California Center for Military
History, State Military Reserve
William S. Rosecrans was born on September 6, 1819
at Kingston, Ross County, Ohio, the son of Crandell and Jane
(Hopkins) Rosecrans and the great-grandson of Stephen Hopkins,
a signer of the Declaration of Independence and colonial governor
of Rhode Island. Stephen Hopkins also co-authored the draft of
the Articles of Confederation.
William Rosecrans completed preparatory studies and was appointed
to the United States Military Academy at West Point in 1838.
In 1842 he graduated from West Point 5th in his class of 56 and
on assigned engineering duty upon graduation. William was brevetted
to second lieutenant, United States Corps of Engineers, July
1, 1842 and promoted to second lieutenant on April 3, 1843. He
served as assistant professor of engineering at the Military
Academy from 1843 to 1847 and was thereafter placed in charge
of various Government surveys and improvements from 1843 to 1853.
On April 1, 1854 he resigned from the Army in 1854 and became
an architect and civil engineer. In 1856 he became president
of the Coal River Navigation Company, Kanawha County, Virginia
(now West Virginia) and organized the Preston Coal Oil Company
in 1857 where he engaged in the manufacture of kerosene.
When the Civil War broke out, Rosecrans reentered the service
on June 7, 1861, as colonel of the Twenty-third Regiment, Ohio
Volunteer Infantry. His first duties in the war were for the
state of Ohio when he became the drillmaster for the 'Marion
Rifles'. After which he became the engineering officer that laid
the plan for Camp Dennison, Ohio and eventually became the Commanding
Officer of the Twenty-third Regiment, Ohio Volunteer Infantry,
which among its members were Rutherford B. Hayes, William McKinley,
and Stanley Matthews, a future Associate Justice of the Supreme
Rosecrans was appointed a Brigadier General in the regular Army
on May 16, 1861, in which he was a successful commander at Rich
Mountain, Virginia, for which George McClellan received much
credit for the success there and was promoted to the Commanding
General of the Army of the Potomac and eventually General-in-Chief
of the Union Armies. Yet it was Rosecrans that developed and
carried out the plans that gained the victory at Rich Mountain.
McClellan did not give him any credit in the official reports.
Thus Rosecrans requested a transfer to the west. In the west,
Rosecrans was placed in charge of the left wing of the Army of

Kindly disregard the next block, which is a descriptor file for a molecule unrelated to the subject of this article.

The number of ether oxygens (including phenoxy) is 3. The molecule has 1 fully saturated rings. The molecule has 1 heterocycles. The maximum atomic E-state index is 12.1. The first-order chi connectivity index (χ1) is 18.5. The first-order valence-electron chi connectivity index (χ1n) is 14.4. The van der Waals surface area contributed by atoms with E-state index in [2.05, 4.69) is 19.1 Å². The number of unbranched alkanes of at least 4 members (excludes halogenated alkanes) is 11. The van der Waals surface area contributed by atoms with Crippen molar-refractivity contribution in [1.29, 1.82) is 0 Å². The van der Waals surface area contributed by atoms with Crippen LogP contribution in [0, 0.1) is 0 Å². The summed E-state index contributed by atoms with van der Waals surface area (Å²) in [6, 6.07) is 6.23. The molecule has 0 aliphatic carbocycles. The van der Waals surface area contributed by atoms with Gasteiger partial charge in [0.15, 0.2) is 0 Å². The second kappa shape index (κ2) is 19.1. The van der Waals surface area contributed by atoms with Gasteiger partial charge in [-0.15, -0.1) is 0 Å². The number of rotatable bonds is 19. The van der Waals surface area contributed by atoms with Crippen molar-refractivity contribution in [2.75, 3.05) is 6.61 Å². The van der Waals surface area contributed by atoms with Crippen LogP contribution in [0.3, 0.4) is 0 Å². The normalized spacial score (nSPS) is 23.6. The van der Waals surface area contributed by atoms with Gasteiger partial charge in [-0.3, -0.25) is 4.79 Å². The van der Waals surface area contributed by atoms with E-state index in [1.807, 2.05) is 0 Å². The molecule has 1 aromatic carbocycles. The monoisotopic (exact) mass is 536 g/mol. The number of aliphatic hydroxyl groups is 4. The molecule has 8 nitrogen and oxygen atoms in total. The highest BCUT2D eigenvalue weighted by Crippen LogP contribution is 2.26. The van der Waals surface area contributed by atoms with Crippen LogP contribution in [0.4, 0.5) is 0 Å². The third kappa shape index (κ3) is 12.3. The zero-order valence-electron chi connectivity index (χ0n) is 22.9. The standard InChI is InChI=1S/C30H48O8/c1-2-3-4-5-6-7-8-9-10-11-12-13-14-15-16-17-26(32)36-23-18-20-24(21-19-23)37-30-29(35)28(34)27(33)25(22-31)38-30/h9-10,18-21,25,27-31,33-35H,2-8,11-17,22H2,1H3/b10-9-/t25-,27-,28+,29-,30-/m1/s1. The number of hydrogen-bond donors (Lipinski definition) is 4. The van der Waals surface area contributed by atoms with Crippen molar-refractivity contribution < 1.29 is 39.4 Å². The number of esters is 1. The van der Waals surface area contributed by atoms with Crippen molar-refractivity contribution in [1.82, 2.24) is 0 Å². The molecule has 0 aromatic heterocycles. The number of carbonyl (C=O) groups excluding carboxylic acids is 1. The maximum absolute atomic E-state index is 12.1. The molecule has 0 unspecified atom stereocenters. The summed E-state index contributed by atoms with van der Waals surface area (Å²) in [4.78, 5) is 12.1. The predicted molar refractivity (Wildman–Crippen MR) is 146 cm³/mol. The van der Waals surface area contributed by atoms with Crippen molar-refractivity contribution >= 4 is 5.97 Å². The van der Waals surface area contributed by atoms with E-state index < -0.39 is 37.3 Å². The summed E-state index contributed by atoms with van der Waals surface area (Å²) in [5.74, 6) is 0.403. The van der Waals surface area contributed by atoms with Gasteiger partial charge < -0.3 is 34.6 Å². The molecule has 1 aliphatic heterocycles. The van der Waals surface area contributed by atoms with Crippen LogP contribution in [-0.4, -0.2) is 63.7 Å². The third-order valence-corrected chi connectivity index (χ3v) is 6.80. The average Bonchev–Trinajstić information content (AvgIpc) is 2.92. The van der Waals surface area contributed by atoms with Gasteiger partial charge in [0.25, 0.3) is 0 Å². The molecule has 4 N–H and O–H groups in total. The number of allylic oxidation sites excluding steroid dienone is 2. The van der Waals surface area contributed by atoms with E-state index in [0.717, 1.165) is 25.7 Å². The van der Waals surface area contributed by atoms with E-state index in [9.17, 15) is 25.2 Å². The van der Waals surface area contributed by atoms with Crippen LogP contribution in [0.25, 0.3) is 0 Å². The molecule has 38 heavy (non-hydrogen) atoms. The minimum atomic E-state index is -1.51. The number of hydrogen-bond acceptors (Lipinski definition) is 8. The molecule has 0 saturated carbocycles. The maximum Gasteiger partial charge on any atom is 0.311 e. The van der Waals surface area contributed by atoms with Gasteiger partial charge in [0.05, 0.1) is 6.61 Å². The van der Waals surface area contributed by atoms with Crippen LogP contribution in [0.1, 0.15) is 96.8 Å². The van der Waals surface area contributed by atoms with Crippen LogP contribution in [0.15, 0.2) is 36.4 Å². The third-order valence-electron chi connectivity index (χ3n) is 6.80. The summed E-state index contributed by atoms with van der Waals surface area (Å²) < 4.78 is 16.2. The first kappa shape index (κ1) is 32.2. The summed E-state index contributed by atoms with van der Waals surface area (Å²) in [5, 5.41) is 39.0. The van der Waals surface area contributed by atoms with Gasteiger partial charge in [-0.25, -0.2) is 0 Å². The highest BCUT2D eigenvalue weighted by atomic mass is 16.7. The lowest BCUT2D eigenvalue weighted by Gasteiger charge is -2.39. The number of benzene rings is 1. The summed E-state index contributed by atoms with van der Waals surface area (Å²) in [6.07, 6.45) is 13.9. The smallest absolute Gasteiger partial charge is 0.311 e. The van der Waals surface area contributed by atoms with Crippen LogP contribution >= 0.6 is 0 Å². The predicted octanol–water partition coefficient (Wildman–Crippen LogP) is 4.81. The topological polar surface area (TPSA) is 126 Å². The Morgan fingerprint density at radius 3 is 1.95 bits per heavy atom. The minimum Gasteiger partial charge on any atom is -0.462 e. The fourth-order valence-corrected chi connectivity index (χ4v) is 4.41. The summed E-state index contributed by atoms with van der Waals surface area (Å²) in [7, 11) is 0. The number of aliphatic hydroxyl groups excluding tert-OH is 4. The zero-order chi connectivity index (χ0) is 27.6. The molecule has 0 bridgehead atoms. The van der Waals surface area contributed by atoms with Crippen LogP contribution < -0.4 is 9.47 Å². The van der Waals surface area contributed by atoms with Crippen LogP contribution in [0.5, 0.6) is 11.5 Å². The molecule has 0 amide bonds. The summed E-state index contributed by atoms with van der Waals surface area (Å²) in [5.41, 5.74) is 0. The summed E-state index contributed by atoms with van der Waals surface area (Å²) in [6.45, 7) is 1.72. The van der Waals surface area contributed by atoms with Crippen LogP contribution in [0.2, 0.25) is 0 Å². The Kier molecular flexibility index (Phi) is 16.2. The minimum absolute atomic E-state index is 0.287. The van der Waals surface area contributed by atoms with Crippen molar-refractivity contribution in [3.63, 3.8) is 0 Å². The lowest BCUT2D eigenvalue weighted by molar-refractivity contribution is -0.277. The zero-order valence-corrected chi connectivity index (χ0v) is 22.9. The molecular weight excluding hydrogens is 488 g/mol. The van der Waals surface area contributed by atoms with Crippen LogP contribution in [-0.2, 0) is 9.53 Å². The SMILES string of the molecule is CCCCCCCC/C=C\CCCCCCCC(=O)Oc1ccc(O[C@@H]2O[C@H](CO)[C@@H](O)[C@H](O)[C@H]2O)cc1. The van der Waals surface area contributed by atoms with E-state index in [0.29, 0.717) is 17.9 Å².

Rosecrans was given command of the XIV Corps and a promotion
to Major General. The promotion was back dated to March 1862.
As Commanding General of the XIV Corps, Rosecrans secured a victory
at Stones River and immediately began the reorganization of the
XIV Corps into the Army of the Cumberland. He then embarked upon
the Tullahoma Campaign and ousted the Confederates from Chattanooga
with fewer then 500 casualties in the whole army. Rosecrans was
relieved of command of the Army of the Cumberland and given command
of the Department of Missouri until wars end. Rosecrans resigned
from the Army on March 28, 1867 to resume his career in business
and moved to California and settled in Los Angeles.
In 1868, President Andrew Johnson appointed him United States
Minister to Mexico, a post which Rosecrans served in Mexico for
two years, before becoming involved in mining interests there.
He returned to California in 1869 where he continued to be involved
in mining. He again engaged in civil engineering becoming president
of the Safety Powder Company in Los Angeles, in 1875. He was
elected as a Democrat to the Forty-seventh and Forty-eighth Congresses
(March 4, 1881-March 3, 1885) where he served as chairman, Committee
on Military Affairs (Forty-eighth Congress). He was not a candidate
for renomination in 1884. He returned to California and served
as a regent of the State university in 1884 and 1885 before President
Grover Cleveland appointed him Registrar of the Treasury in 1885,
a post he held until 1893. Reappointed brigadier general on the
retired list, United States Army (act of Congress, February 27,
1889), and officially retired on March 1, 1889.
He returned to him home in Redondo, Los Angeles County, California,
where he died on March 11, 1898. William S. Rosecrans was interned
in the Rosedale Cemetery and reintered in the Arlington National
Cemetery on May 17, 1902. He is buried in Section 3 (1862) of
Arlington National Cemetery.
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